US GDP grows at a 33.1 percent annual rate in the third quarter, the fastest pace on record.
China unveiled the first glimpses of its economic plans for the next five years, promising to build the nation into a technological powerhouse as it emphasized quality growth over speed.
Initial details released by the Communist Party’s Central Committee Thursday stressed the need for sustainable growth and also pledged to develop a robust domestic market. The communique published by state media following a four-day closed-door meeting didn’t specify the pace of growth policy makers would target.
The new plan elevated China’s self-reliance in technology into a national strategic pillar, a move signaled by officials from President Xi Jinping down in the lead up to the meeting. Central to that endeavor is self-reliance in chips, the building blocks for innovations from artificial intelligence to fifth-generation networking and autonomous vehicles.
Laying out their vision for the next 15 years, officials said “making major breakthroughs in core technologies in key areas, China will become a global leader in innovation,” according to the communique published by Xinhua.
Beijing’s efforts are gaining urgency as the U.S. seeks to contain the rise of its geopolitical rival. The U.S. has pressured allies to shun equipment from Huawei Technologies Co., barred dozens of China’s largest tech companies from buying American parts, and even slapped bans on ByteDance Ltd.’s TikTok and Tencent Holdings Ltd.’s WeChat.
“Technology is the key now in the next area of development of China,” said Wang Huiyao, an adviser to China’s cabinet and founder of the Center for China and Globalization. “It’s a key area that China wants to give more attention, more resources and more development. I think that’s basically for China’s development in the future.”
Unlike the last five-year plan, which sought to achieve “medium-to-high growth” in order to build a “moderately prosperous society,” this plenum had been expected to focus on the quality rather than the pace of growth. In Thursday’s statement, officials pledged to stick to a strategy of boosting domestic demand and opening up the economy over the next five years.
Even though the plan doesn’t mention a specific rate of growth for gross domestic product, analysts said the government remains ambitious in its outlook.
“The leadership still expects the size of the economy, household income as well as GDP per capita to reach a ‘new milestone’ by 2035,” said Raymond Yeung, chief greater China economist at Australia and New Zealand Banking Group. “China did not abandon GDP targeting, it’s just expressed in a more subtle way.”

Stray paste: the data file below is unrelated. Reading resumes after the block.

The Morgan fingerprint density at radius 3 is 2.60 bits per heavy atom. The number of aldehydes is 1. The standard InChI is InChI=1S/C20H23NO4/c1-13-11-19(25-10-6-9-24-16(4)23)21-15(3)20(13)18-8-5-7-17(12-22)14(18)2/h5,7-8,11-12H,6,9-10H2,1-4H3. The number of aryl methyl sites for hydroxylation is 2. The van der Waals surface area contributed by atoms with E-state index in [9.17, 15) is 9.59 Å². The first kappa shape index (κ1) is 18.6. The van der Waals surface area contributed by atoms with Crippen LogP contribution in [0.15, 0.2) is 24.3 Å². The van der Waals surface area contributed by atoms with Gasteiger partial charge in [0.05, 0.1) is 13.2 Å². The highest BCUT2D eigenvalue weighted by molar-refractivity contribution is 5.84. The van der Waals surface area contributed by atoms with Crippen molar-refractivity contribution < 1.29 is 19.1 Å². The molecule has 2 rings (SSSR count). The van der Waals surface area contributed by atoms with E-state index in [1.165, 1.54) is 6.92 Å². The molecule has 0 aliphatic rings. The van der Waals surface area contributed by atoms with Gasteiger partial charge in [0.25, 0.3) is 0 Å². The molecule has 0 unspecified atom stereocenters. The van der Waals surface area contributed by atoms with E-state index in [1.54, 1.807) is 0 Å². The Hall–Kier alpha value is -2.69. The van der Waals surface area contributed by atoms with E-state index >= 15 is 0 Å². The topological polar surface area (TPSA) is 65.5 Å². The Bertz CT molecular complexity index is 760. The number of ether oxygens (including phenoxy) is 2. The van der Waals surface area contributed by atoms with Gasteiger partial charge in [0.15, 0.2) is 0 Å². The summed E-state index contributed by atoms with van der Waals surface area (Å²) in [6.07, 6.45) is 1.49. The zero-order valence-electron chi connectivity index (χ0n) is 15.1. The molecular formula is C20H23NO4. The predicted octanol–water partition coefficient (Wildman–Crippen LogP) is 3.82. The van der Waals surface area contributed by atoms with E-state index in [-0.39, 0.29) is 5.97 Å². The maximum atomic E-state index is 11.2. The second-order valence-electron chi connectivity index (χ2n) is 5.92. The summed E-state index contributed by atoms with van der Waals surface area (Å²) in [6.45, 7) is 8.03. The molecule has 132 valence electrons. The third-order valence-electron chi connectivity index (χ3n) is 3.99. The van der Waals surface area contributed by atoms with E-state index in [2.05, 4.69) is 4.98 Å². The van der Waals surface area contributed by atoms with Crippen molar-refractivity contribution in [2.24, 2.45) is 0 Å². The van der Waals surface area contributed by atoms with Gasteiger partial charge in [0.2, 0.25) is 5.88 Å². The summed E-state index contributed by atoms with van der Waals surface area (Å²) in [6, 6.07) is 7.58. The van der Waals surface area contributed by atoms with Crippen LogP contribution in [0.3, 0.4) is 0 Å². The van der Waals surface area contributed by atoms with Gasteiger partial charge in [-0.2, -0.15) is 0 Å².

The document gave a nod to the “complicated international situation,” a phrase that has become party shorthand for the “America First” policies of U.S. President Donald Trump.
The statement said the nation would “basically form a new system of open economy at a higher level” in the next five years. While that repeated past promises of increased foreign access, the plan puts a timetable on making progress.
Along with the heightened U.S. tensions, a virus-battered world economy has prompted officials in Beijing to chart a course that draws on domestic resources and consumption to guarantee growth.
While that strategy – known as “dual circulation” – was mentioned twice in the communique, there wasn’t any specific explanation or details of what it entails. The nation needs to “smooth the domestic circulation, facilitate dual circulation at home and abroad, comprehensively promote consumption and expand room for investment,” according to the statement.
The party’s Central Committee – a group of some 200 top leaders – also sketched out goals as far as 2035, pledging to see the nation’s carbon emissions peaking and starting to decline in the period while raising per capita GDP to the status of a moderately developed country.
The plans are expected to be fleshed out in coming months before approval by China’s parliament next year.
Other key highlights from the communique:
China has been gradually relaxing its control over the currency and capital flows, including taking steps to liberalize the yuan following its recent appreciation.
With the world’s largest carbon footprint since 2004, China will aim to peak and then gradually lower its total emissions. The ruling party called for a significant green transformation of production and people’s lifestyles.
The Central Committee said it would seek a reasonable allocation of energy resources and improve efficiency. The world’s biggest food producer and consumer also vowed to speed up modernization of the farming industry, ensure national food security and improve agricultural quality and competitiveness.
The party laid out plans for greater synchronization between economic and defense development, supporting Xi’s goal of building a world-class military by 2049. The communique called for speeding up defense modernization and to “realize the unity of a prosperous country and a strong military.”
Reaffirming its commitment to the “peaceful development” of ties across the Taiwan Strait, the party vowed to maintain “long-term prosperity and stability” in Hong Kong and Macau. The brief readout included a line calling for the “reunification of the motherland,” whereas a similar document five years ago emphasized economic cooperation and benefits for Taiwanese residents and companies.